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The Business of War Is Booming for Europe’s East

Middle Eastern conflicts fuel arms exports from ex-communist region

Eastern European arms exporters are capitalizing on years of turmoil in the Middle East.

Makers of bullets, assault rifles and guided missiles in countries including Bulgaria and the Czech Republic have seen demand surge as conflicts swept across the region in the wake of the Arab Spring. As well as selling weapons to nations actively involved in fighting, such as Iraq and Saudi Arabia, they’ve also struck deals with the U.S. and other third parties.

“The uptick in arms sales to the Middle East does appear to have coincided with a general ramp up in armed conflict in the region,” Lucas Dos Santos, head of Europe country risk at BMI Research, said by email. “While the worst may be behind us, low level conflict will simmer on for some time. As such, demand should remain fairly well supported.”

Ex-communist Europe remains embedded in military supply chains that date back to the Soviet Union, whose clients often included governments in the Middle East. That’s helped them outstrip global growth in weapons and military equipment sales, which reached 8.4 percent between 2012 and 2016, the biggest five-year jump since 1990, according to the Stockholm International Peace Research Institute.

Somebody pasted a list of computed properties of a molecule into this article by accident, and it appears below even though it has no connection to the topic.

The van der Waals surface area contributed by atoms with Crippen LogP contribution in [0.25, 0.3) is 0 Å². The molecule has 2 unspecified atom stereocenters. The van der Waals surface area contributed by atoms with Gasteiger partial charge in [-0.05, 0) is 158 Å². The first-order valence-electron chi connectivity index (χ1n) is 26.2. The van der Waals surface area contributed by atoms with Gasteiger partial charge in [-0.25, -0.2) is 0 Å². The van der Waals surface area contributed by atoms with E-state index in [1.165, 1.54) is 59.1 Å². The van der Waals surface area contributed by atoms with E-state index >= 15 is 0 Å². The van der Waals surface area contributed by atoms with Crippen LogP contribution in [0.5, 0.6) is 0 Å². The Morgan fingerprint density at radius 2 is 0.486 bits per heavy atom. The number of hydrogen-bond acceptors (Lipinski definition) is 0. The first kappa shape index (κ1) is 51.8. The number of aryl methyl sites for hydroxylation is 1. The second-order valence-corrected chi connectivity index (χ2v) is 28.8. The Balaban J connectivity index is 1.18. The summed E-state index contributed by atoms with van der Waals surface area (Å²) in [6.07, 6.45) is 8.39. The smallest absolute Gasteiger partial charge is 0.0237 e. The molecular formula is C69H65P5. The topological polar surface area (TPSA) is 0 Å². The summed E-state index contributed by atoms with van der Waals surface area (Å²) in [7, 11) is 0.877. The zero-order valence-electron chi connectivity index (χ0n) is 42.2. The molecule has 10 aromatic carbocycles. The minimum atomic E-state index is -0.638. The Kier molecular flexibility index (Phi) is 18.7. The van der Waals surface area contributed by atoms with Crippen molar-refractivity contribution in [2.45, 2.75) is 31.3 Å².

While arms exports make up a small chunk of gross domestic product -- just 2 percent in Bulgaria, and that’s the highest proportion in the region -- they’ve helped support growth amid the malaise of recent years in more traditional markets in the euro area. It’s a different story in nearby Russia, which once called the shots in the Eastern Bloc and is now the world’s second-biggest weapons exporter after the U.S.

As well as playing a decisive role in the war in Syria, President Vladimir Putin’s government notched sales of $15 billion last year and this month finalized a deal to supply Turkey with air-defense missiles. That contract alone may be worth $2.5 billion. Moscow’s former satellites are some way behind.

— With assistance by Ladka Mortkowitz Bauerova, Andra Timu, Daryna Krasnolutska, Jasmina Kuzmanovic, Gordana Filipovic, and Radoslav Tomek

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